Specifically, the flu vaccine has been 50% effective against influenza B/Victoria viruses and 37% effective against influenza A(H1N1)pdm09.
According to former AAFP Vaccine Science Fellow John Epling, M.D., M.S.Ed., of Roanoke, Va., that means the vaccine is about as effective as it typically is in a season when it offers a decent match to circulating influenza antigens.
"The meaning of the effectiveness number gets misinterpreted frequently," he told AAFP News. "While we would all want an even more effective vaccine, it remains the best way we have to prevent flu and its complications."
Because 2019-2020 has been an early and relatively severe flu season and because flu activity continues, Epling said family physicians definitely should continue to offer vaccinations to all unvaccinated patients.
"Remember that influenza vaccination not only reduces the incidence of flu, but also reduces the severity and hospitalization associated with flu," he noted. This is particularly important in children and adolescents, given that they have been disproportionately affected by severe illness this season
The CDC's MMWR emphasized that this year's vaccine has thus far substantially protected children and adolescents ages 6 months to 17 years, with 55% vaccine effectiveness seen in this population.
"We have a vaccine this year that seems to work better in this age group, so it is very important for family physicians to inform families that there is an effective way to reduce the chance of severe illness in their children," said Epling.
In addition to these benefits, a reduction in influenza-associated illness can lead to less time away from school for kids and away from work for adults (those who get sick themselves or must take care of sick kids).
Based on data for 4,112 children and adults enrolled in the U.S. Influenza Vaccine Effectiveness Network who reported acute respiratory illness from Oct. 23 to Jan. 25, the CDC determined that the 2019-20 influenza season began early with predominantly influenza B/Victoria virus circulation. This was followed by increasing A(H1N1)pdm09 virus activity, and detection of both viruses is ongoing.
The report noted that severe illness markers, including laboratory-confirmed influenza-associated hospitalization rates among children and adolescents and among adults ages 18-49, are higher than at this time in recent flu seasons, including the 2017-2018 season, during which influenza A(H3N2) viruses predominated.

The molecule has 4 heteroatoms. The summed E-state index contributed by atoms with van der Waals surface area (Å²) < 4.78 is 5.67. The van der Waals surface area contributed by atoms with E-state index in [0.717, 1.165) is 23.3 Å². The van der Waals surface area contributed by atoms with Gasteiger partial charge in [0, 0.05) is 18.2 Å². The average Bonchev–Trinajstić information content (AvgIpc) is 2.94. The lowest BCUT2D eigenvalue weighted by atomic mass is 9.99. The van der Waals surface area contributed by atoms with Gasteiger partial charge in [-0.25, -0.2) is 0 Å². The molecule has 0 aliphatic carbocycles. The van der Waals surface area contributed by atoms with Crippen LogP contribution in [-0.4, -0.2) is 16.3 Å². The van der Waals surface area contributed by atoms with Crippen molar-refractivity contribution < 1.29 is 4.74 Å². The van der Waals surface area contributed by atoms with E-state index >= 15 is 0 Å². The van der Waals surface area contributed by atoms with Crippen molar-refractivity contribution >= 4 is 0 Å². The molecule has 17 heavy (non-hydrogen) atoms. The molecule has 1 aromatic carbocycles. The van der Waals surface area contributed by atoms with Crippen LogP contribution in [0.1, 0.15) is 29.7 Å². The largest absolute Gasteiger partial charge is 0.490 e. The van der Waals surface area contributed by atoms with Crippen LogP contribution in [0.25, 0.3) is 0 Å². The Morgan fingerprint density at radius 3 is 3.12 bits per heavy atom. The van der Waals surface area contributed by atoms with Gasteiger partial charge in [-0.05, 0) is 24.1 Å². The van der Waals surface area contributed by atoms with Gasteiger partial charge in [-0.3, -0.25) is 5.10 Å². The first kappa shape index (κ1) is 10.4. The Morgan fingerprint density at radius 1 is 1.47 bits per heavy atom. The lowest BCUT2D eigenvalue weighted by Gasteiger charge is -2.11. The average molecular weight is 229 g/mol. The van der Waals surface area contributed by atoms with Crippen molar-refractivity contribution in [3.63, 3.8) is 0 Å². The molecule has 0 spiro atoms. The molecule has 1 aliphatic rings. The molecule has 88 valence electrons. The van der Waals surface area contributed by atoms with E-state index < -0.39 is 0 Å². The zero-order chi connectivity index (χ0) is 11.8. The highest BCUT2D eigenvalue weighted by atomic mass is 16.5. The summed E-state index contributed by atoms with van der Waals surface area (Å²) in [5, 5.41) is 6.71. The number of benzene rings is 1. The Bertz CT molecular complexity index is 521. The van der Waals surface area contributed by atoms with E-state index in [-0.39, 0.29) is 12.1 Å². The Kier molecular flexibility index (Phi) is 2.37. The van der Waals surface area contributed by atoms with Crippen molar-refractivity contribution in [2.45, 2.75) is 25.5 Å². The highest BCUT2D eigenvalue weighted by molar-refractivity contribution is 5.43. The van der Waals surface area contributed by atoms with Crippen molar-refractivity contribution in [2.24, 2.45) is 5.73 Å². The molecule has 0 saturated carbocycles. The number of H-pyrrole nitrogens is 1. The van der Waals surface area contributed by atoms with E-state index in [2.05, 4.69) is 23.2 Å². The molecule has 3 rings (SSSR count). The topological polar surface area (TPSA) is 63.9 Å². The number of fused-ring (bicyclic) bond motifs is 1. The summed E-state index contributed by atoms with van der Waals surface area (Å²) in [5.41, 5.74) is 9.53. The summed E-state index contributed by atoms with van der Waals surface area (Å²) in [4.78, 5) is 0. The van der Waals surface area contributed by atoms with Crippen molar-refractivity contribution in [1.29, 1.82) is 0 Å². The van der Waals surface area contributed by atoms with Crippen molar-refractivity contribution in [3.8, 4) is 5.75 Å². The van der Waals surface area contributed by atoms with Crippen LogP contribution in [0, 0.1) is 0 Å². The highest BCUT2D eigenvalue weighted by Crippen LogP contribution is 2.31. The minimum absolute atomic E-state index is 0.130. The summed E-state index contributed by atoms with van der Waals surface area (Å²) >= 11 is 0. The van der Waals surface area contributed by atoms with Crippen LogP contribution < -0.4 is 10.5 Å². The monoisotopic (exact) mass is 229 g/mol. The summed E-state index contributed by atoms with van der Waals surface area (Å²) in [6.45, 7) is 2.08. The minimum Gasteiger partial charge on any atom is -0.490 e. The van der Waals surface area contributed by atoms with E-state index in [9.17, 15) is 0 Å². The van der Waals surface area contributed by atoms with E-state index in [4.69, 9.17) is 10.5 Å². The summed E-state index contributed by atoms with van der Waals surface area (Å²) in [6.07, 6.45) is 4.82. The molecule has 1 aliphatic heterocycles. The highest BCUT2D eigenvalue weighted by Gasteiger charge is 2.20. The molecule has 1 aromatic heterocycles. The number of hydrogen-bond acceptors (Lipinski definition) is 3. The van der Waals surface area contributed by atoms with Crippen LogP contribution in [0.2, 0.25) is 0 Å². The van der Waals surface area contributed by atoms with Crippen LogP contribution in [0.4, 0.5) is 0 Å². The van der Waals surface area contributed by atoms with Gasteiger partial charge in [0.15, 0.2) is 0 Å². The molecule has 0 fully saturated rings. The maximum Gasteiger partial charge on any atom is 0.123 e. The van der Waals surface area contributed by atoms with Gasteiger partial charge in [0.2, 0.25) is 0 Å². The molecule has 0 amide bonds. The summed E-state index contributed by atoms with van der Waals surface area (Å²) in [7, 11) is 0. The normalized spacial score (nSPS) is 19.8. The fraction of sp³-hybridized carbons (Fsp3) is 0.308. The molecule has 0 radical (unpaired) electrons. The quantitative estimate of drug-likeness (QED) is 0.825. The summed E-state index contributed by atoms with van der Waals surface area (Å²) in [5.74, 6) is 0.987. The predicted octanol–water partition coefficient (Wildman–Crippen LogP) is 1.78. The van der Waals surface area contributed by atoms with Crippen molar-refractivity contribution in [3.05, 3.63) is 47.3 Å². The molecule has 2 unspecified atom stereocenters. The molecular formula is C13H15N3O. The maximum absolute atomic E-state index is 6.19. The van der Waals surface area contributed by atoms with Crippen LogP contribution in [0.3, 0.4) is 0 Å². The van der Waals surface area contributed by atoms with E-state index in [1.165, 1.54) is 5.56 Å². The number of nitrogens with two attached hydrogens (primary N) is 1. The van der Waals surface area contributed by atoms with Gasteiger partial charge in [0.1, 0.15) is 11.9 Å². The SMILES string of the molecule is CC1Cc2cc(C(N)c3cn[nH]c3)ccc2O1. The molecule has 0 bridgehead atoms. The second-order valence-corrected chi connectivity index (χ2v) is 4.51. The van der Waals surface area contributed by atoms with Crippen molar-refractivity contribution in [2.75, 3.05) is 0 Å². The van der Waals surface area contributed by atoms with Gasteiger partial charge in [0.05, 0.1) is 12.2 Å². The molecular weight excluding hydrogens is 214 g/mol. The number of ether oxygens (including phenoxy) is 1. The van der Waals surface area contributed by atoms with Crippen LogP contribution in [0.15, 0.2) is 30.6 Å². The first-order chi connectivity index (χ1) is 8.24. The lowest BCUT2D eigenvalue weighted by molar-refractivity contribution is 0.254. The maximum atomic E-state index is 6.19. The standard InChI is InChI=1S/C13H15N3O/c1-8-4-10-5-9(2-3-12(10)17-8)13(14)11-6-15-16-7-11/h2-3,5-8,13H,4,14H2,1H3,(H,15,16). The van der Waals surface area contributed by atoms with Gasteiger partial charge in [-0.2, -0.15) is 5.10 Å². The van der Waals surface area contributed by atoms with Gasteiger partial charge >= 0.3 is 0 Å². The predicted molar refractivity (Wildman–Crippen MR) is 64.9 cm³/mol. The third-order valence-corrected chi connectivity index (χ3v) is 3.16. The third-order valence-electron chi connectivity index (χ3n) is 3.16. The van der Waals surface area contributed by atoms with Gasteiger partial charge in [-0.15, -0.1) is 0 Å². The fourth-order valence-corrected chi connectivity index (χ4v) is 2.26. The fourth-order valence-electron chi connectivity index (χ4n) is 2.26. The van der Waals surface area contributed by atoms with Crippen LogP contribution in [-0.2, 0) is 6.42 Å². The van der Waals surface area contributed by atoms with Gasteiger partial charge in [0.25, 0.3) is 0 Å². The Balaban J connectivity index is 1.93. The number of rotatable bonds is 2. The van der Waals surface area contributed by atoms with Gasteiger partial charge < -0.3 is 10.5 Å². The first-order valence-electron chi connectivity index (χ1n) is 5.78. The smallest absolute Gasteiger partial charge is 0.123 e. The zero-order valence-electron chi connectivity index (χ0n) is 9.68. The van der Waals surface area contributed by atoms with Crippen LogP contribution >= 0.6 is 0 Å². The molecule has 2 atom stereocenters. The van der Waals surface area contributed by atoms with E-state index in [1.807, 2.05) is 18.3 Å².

So far this season, 92 influenza-associated deaths have been reported in children and adolescents younger than 18 -- the highest number of deaths at this point in the season since reporting began for the 2004-2005 season, the CDC said.
Among the patients with acute respiratory illness enrolled during the analysis period, 26% tested positive for influenza virus infection using real-time reverse transcription-polymerase chain reaction, including 17% for influenza B viruses and 9% for influenza A viruses, with five patients testing positive for both, according to the report.
And as of Jan. 25, the CDC said it has genetically characterized 177 influenza B/Victoria viruses from U.S. Flu VE Network participants; 97% belonged to genetic subclade V1A.3 (different from the V1A.1 subclade that includes the 2019-2020 B/Victoria vaccine reference strain [B/Colorado/06/2017]) and 3% belonged to V1A.1.
All 32 genetically characterized A(H1N1)pdm09 viruses were from genetic group 6B.1A, which includes the 2019-2020 A(H1N1)pdm09 vaccine reference strain (A/Brisbane/02/2018).
CDC researchers stressed in the MMWR that more effective influenza vaccines are needed, and they said that government researchers are working to achieve that goal.
"Influenza is a challenging annual public health threat because the virus changes in unpredictable ways, new viruses emerge, and it takes time to produce the massive quantities of vaccine needed to protect the public," Epling said.
An executive order President Donald Trump signed in September prioritizes efforts to increase uptake of influenza vaccination, improve production efficiency of the vaccine and research new vaccines that can provide longer-lasting coverage, he added.
"It created a National Influenza Vaccine Task Force to work across multiple agencies to meet these goals," Epling noted. "We await the report from this task force, but I believe the additional focus and prioritization are potentially very helpful."
The CDC's report also noted that antiviral medications are important as an adjunct to flu vaccination.
Antiviral medications can be a useful additional tool to fight influenza, Epling said, but they're limited by a lack of hard evidence that they improve important outcomes such as hospitalizations and deaths.
"They can improve symptom duration by a little less than a day, so I discuss the limitations with my patients who see me for flu, and tend to prioritize it for those who are at increased risk of bad outcomes with flu -- those with asthma, heart disease, etc. -- hoping that it will help," he said.
As for limitations of the CDC's interim estimates of flu vaccine effectiveness, the MMWR said the sample size was insufficient to estimate overall VE against illness associated with A(H3N2) virus infections.
"This is an interim report, so things may change as we get more experience with all the different strains of the virus," Epling said. "A(H3N2) could have a peak later in the season, or it may not, so we will have to wait for the final estimates of vaccine effectiveness."
Finally, Epling said this interim report doesn't change what family physicians already are doing in practice.
"We should continue to offer influenza vaccine to all our patients age 6 months and older," he said. "If anything, the information about the more severe illness in children and adolescents and the evidence of good vaccine effectiveness in this population should bolster our efforts to get our patients vaccinated."